Books: Of General Interest

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Broken Bottles, Broken Dreams: Understanding and Helping the Children of Alcoholics, by Charles Deutsch (Teachers College, Columbia University, 1234 Amsterdam Ave., New York, N.Y. 10027; 227 pages; cloth $17.95, paper $13.95).

Mr. Deutsch advises teachers, counselors, and others who work with the approximately 15 million school-aged children of alcoholic parents how to help them handle the problems associated with living with an alcoholic. Writing that "[c]hildren who understand alcoholism can be potent catalysts of family recovery," Mr. Deutsch contends that educating a child about alcoholism is the best way to prevent the occurrence of later problems, such as alcoholism, suicide, and aggression. The author, a former education specialist with an alcoholism rehabilitation program, devotes the first section of the book to the disease and its impact on families. The second section explores coping strategies, including discussions of available support agencies, various methods for handling crises, and individual cases. Mr. Deutsch is a doctoral candidate in the department of behavioral sciences, Harvard School of Public Health.

Is Public Education Necessary?, by Samuel L. Blumenfeld (The Devin-Adair Company, 143 Sound Beach Ave., Old Greenwich, Conn. 06870; 272 pages; $12.95; forthcoming in June).

Beginning with America's European roots, the author explores the question of why Americans gave up their "educational freedom" for "state-controlled" education. Drawing on quotations from Horace Mann, Thomas Jefferson, William E. Channing, Jared Sparks, and other leaders in the field of education, he describes the development of public education in America from 19th-century Harvard University to the emergence of a "liberal elite" and the "secular humanist" movement to the present.

No Particular Place to Go: The Making of a Free High School, by Steve Bhaerman and Joel Denker (Southern Illinois University Press, P.O. Box 3697, Carbondale, Ill. 62901; 264 pages; paper $8.95).

First published in 1972, this revised edition chronicles the authors' efforts in 1968-70 to develop the New Educational Project, a free high school in Washington, D.C. Through the project, the authors--who were public-school teachers in the 1960's--tried to address the problems they saw in public schooling: "the lack of responsibility on the part of staff and students; the lack of honest communication; the lack of connectedness to the outside world and to each other; [and] the taboo against failing." In trying to remedy these shortcomings, the authors examine the role of the teacher, the issue of responsibility in the classroom, the question of good teaching, and to what extent schools should reflect or change society. In a new afterword intended to provide assistance to future alternative-school builders, the authors discuss the mistakes made by the proponents of the free-school movement and illustrate "the constant conflict between our rhetoric, our expectations, and the tangled reality we discovered as we built the school."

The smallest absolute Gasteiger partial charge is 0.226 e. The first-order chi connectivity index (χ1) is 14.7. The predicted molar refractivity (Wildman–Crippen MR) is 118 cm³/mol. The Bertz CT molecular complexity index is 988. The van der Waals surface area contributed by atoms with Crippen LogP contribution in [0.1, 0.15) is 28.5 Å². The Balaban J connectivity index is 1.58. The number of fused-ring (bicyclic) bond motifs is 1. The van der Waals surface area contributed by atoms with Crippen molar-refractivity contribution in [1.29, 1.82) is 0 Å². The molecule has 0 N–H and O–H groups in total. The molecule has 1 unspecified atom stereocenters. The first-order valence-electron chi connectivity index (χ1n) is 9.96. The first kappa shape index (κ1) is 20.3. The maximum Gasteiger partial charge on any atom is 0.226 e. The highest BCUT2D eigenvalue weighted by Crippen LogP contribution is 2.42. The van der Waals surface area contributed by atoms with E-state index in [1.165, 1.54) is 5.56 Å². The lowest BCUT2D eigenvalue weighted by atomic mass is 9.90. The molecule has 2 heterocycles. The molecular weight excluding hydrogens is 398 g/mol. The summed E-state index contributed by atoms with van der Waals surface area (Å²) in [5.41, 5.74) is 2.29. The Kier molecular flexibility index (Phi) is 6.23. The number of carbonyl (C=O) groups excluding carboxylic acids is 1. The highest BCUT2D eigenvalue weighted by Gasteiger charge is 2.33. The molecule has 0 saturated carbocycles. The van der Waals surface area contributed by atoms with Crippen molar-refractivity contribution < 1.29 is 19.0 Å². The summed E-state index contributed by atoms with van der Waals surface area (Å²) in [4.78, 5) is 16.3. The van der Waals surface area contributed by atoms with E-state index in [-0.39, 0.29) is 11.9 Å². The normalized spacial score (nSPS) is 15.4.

For Special Interests

A Traditional Model of Educational Excellence: Dunbar High School of Little Rock, Arkansas, by Faustine Childress Jones (Institute for the Study of Educational Policy, Howard University, 2900 Van Ness St., N.W., Washington, D.C. 20008; 238 pages; paper $6.95).

An "attitude survey" of 402 randomly selected members of Dunbar High School's 1930-1955 graduating classes that attempts to discover how well the Little Rock, Ark., school prepared its black students for their futures.

Dilemmas of Schooling: Teaching and Social Change, by Ann and Harold Berlak (Methuen, 733 Third Ave., New York, N.Y. 10017; 299 pages; cloth $19.95, paper $8.25).

A theoretical examination, based on research in British primary schools, of 16 issues of schooling for prospective and practicing teachers interested in understanding the issues that face them in the classroom. Among the topics discussed are: "control dilemmas," "curriculum dilemmas," and "societal dilemmas"; the assumptions on which the dilemmas are based; and their usefulness in the classroom.

Teacher Unions and the Schools, by Susan Moore Johnson (The Institute for Educational Policy Studies, Harvard Graduate School of Education, Gutman Library, 6 Appian Way, Cambridge, Mass. 02138; 314 pages; paper $15.00).

A study of the effects of collective-bargaining agreements on the way school districts are run. The author emphasizes her conclusion that the agreements have not diminished administrators' authority, nor have they reduced the role of the teacher to a contract-only follower. Based on data compiled from interviews with 294 teachers, administrators, and union officials in six diverse school districts. (See story on page 1.)

Teaching Mathematics to the Learning Disabled, by Nancy S. Bley and Carol A. Thornton (Aspen Systems Corporation, 1600 Research Blvd., Rockville, Md. 20850; 432 pages; $26.75).

For special-education teachers. Offers guidelines for helping disabled students understand mathematics and become independent problem-solvers. Includes specific exercises and problems.

Youth Without Work: Three Countries Approach the Problem, by Shirley Williams with others (Organization for Economic Cooperation and Development, Publications and Information Center, 1750 Pennsylvania Ave., N.W., Washington, D.C. 20006; 255 pages; paper $15.00).

The text of a report presented to the 1981 O.E.C.D. Meeting on Youth Employment Policies, the book examines the policies of Denmark, Germany, and the U.S., including a summary of recommendations for each country.

Anne Bridgman

Vol. 01, Issue 33

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